The Complainant contends that it has never had any connection, affiliation or commercial relationship with the Respondent, and the Respondent has never approached the Complainant to inform of its intention to register the alleged domain name or to ask for consent to its registration, which it should have done if its intention were to use the domain name in good faith.
The Complainant further contends that due to the confusing similarities between the words THE MENTOS and MENTOS, consumers may think there is a link between the Complainant's products and the Respondent's domain name. The Respondent has therefore created a likelihood of confusion between the Complainant's trademark and the Respondent's domain name, which will lead consumers looking for information of the Complainant's products to the site under <thementos.mobi> instead.
The Complainant states that the Respondent is unlikely to be unaware of this risk when it chose to register the domain name. As a matter of fact, being a resident of the United States, she should be aware of the existence of the Complainant's products under the name of MENTOS given the extensive sales and advertisement of the product bearing MENTOS.
The Complainant further states that the bad faith of the Respondent is demonstrated also by the fact that a very simple search of the International trademarks would easily reveal the existence of the Complainant's registrations for MENTOS. In addition, an inexperienced pair of eyes would notice, from the number of trademark registrations displayed by the search, that MENTOS is a used trademark. Even if the Respondent had not performed a trademark search, a simpler and easier search with a search engine would have shown that MENTOS is a brand used on confectionery products and that it has been widely advertised and used.
The Respondent did not reply to the Complainant's contentions.
For the Complainant to succeed they must prove, within the meaning of paragraph 4(a) of the Policy, that:
(i) The disputed domain name is identical or confusingly similar to a trademark or service mark in which the Complainant have rights;
(ii) The Respondent has no rights or legitimate interests in respect of the disputed domain name; and
(iii) The disputed domain name has been registered and is being used in bad faith.
The Panel is convinced that the Complainant has established that the disputed domain name is confusingly similar to the Complainant's earlier registered trademark MENTOS. The reasons are as follows:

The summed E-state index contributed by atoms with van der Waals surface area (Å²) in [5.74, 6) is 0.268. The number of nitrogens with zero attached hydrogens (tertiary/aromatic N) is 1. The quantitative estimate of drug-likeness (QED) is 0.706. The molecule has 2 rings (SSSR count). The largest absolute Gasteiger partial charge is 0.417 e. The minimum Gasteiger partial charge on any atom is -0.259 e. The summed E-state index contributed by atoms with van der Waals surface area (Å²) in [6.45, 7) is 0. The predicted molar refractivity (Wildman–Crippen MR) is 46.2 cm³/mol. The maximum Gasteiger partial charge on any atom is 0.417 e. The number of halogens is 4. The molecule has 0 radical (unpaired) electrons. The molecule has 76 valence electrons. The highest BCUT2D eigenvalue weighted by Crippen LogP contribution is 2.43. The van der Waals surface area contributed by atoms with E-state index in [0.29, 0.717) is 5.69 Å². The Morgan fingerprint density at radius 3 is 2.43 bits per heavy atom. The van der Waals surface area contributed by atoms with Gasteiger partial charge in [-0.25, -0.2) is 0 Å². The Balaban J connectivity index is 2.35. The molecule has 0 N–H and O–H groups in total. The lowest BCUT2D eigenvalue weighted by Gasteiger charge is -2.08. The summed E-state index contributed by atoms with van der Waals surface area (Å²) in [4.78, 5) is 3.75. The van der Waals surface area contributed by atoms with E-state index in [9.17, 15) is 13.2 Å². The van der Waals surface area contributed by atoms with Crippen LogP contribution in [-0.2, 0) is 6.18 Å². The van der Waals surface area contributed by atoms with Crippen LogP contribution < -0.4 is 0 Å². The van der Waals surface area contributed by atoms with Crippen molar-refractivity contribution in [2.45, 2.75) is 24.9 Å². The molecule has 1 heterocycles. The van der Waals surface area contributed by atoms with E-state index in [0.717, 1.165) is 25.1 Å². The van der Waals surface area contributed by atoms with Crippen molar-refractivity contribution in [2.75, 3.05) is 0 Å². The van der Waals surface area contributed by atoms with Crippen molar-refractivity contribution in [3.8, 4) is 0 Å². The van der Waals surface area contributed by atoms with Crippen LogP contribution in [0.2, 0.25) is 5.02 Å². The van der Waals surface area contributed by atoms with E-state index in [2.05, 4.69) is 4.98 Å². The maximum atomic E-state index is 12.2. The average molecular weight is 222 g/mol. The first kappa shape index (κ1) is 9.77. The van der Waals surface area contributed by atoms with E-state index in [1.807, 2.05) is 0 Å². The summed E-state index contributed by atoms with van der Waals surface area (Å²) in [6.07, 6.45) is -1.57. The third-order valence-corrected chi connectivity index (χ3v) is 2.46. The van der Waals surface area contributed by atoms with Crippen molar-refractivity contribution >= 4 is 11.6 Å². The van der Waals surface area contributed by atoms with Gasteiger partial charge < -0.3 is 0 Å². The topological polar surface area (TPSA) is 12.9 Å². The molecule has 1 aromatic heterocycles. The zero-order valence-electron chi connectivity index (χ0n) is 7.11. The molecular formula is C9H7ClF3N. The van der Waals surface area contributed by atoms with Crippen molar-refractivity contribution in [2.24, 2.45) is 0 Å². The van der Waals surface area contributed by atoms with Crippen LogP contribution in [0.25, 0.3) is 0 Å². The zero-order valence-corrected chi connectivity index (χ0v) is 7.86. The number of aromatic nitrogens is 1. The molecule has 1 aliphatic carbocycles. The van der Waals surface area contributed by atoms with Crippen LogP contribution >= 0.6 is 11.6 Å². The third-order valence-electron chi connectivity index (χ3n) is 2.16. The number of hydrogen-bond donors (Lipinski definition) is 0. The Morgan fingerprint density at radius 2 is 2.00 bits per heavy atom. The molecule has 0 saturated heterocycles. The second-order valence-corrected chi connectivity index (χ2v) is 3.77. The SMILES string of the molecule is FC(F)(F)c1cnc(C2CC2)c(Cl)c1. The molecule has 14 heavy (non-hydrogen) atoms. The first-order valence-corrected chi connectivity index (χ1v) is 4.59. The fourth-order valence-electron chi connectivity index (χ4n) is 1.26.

First, the Complainant has rights in the registered trademark MENTOS. These rights date back as 1949 and well precede the registration of the disputed domain name.
Secondly, the disputed domain name is similar to the MENTOS trademark as it wholly encompasses the trademark, save for the additional word “the” which does not have a fixed meaning hence does not alter the meaning of “MENTOS”.
Finally, the addition of the top-level domain name “.mobi” is irrelevant when determining whether a disputed domain name is confusingly similar to a protected trademark.
In the circumstances, the Panel finds that the disputed domain name is confusingly similar to the Complainant's registered trademark MENTOS.
The Complainant has presented a prima facie case consequently, that the Respondent has no rights or legitimate interests in the disputed domain name. It is the Respondent's responsibility to prove otherwise. The email communication of July 13, 2009 from the Respondent explicitly indicates that it did not have knowledge of the domain name registration nor did it make the registration.
In the circumstances, the Panel finds that the Respondent has no rights or legitimate interests in the disputed domain name.
The figures provided in the files show that the Complainant has spent heavily advertising its trademark MENTOS all around the world. Sales of the MENTOS products in the USA also show the brand name is considerably well-known in the market that country where the Respondent is a resident. Given the trademark is a made-up word, and the products it is used upon are daily foodstuff, it is unlikely that the Respondent was not aware of the trade mark name at the time of its registration of the domain name in March 2009.
In cases under circumstances as these, registration of a domain name identical with or confusingly similar to another party's well established trademark of which the disputed domain name holder has knowledge at the time of its registration is a bad faith act.
In the circumstances, the Panel finds that the disputed domain name was registered and used in bad faith.
For all the foregoing reasons, in accordance with paragraphs 4(i) of the Policy and 15 of the Rules, the Panel orders that the domain name <thementos.mobi> be transferred to the Complainant.
Dated: August 25, 2009